“You asked how we know if we are successful. There are no real measures of 'success,' whatever we may mean by that word. In Endeavor's brand of grantmaking, we can never consider a project finished and thus ready to be evaluated for success. All of our efforts are ongoing, and these challenges will be with us as long as this planet exists and humans exist upon it. On the micro level, though, we can talk with students who have been affected by the programs we support and see if they seem to be benefitting from the experience. We can see if the research that we support is inspiring to us and to others. In a few cases, though, the results are tangible, such as that of the National Museum of the American Indian, which we helped to create. Obviously, we can see it standing on the Mall in Washington and witness its exhibits and educational outreach programs. I believe that there is far too much emphasis today on 'metrics' and not nearly enough on basic human (or environmental) responses as evidence, what might be looked down upon as 'merely' anecdotal.”

[Question] How do you determine where to invest your funding when there are many worthy causes?

“We concentrate our funding where our passions lie. If one brings passion to one's work, the results will likely be more imaginative and nuanced and the program more deeply thought through and enriched. When a grant recipient and grantor share the same passion, the whole will be greater than the sum of the parts. To be specific, though, with respect to our contributions to liberal arts colleges, we have always focused on curricular development, interdisciplinary studies, pedagogical issues, and faculty development — the core elements of a college education. We have never supported the facilities competition nor the institutional competition which underlies the facilities arms race. These are not constructive modes of thinking, in my opinion.”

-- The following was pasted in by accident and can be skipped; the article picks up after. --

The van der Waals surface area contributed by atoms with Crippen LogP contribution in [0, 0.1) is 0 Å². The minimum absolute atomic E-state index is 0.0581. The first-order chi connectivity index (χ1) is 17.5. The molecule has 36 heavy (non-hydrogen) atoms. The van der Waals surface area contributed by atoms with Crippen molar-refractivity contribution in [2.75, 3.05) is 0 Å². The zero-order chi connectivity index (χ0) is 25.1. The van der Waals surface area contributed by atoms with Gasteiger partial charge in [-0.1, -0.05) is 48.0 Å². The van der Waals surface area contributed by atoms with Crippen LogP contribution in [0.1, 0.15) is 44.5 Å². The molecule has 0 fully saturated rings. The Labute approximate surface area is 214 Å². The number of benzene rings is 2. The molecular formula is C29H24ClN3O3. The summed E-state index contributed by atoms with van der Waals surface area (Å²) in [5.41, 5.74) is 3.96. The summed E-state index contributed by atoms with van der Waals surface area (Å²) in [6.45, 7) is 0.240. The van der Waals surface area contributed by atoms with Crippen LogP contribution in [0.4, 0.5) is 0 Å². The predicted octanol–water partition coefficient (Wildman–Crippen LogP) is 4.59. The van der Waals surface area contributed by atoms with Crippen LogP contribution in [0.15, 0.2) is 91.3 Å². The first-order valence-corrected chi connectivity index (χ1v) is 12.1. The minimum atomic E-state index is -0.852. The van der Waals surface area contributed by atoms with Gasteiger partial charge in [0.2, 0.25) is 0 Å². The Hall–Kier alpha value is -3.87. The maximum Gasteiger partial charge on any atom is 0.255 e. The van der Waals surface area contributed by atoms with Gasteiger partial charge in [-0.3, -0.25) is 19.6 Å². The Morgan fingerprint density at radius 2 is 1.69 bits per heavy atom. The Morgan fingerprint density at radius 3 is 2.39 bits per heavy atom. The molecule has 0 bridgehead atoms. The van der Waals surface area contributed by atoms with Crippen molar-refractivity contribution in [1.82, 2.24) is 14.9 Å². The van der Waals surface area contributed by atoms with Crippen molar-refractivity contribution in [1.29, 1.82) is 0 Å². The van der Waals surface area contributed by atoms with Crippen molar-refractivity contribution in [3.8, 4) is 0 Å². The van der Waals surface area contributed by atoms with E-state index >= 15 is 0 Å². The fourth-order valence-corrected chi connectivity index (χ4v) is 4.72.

[Question] As a liberal arts funder, how do you view your efforts in the context of larger trends in liberal arts education funding?

“I have to admit here that we are not very conversant with what other funders focus on in higher education. There is no dearth of opportunity to fund educational projects within our areas of interest, and since we are a thinly staffed foundation, we simply do not have the luxury of looking into what others are doing, nor the need to do so.”

[Question] What would you like your colleagues in education funding to understand about your shared aims?

“I really do not know how to answer that question, but I will say this. I think that it is wise to know what people are saying about the future of higher education and to participate in that dialogue. I do not think, though, that educators and funders in the field should be too quick to adopt the assumptions about the future that are bandied about. Educators do know something about successful educational practices that people in other professions do not, and we should look to them for their wisdom. A good deal of the troubles plaguing higher education today, in my view, are due to poor judgment on the part of trustees who then set institutional agendas that are not healthy in the long run. A college is not a business, which we often forget. There is some overlap, but it is not the same. Trustees are generally people who have been successful in their areas of expertise and can often forget that the mission of a college is not to gain a competitive edge, as it might be in the business world, but to provide a deeply significant maturing experience for our young people. In that, our educators are the ones with the greatest insight.”